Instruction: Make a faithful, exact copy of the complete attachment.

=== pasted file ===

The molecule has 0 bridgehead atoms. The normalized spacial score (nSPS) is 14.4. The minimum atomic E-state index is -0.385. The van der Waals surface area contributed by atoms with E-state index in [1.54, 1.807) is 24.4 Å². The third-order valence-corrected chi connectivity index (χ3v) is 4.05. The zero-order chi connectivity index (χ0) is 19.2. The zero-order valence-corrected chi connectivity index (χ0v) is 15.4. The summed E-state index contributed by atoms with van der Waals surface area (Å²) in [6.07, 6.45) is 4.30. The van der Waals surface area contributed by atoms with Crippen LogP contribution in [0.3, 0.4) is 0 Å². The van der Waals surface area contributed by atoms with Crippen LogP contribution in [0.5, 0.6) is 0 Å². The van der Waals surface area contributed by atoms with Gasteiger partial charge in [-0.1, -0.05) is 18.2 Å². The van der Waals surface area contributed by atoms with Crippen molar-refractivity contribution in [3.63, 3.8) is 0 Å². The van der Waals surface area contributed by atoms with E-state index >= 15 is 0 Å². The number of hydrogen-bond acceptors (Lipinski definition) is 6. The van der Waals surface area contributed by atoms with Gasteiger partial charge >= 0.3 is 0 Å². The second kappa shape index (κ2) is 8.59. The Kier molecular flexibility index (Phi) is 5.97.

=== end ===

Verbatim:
The molecule has 0 bridgehead atoms. The normalized spacial score (nSPS) is 14.4. The minimum atomic E-state index is -0.385. The van der Waals surface area contributed by atoms with E-state index in [1.54, 1.807) is 24.4 Å². The third-order valence-corrected chi connectivity index (χ3v) is 4.05. The zero-order chi connectivity index (χ0) is 19.2. The zero-order valence-corrected chi connectivity index (χ0v) is 15.4. The summed E-state index contributed by atoms with van der Waals surface area (Å²) in [6.07, 6.45) is 4.30. The van der Waals surface area contributed by atoms with Crippen LogP contribution in [0.3, 0.4) is 0 Å². The van der Waals surface area contributed by atoms with Crippen LogP contribution in [0.5, 0.6) is 0 Å². The van der Waals surface area contributed by atoms with Gasteiger partial charge in [-0.1, -0.05) is 18.2 Å². The van der Waals surface area contributed by atoms with Crippen molar-refractivity contribution in [3.63, 3.8) is 0 Å². The van der Waals surface area contributed by atoms with E-state index >= 15 is 0 Å². The number of hydrogen-bond acceptors (Lipinski definition) is 6. The van der Waals surface area contributed by atoms with Gasteiger partial charge >= 0.3 is 0 Å². The second kappa shape index (κ2) is 8.59. The Kier molecular flexibility index (Phi) is 5.97.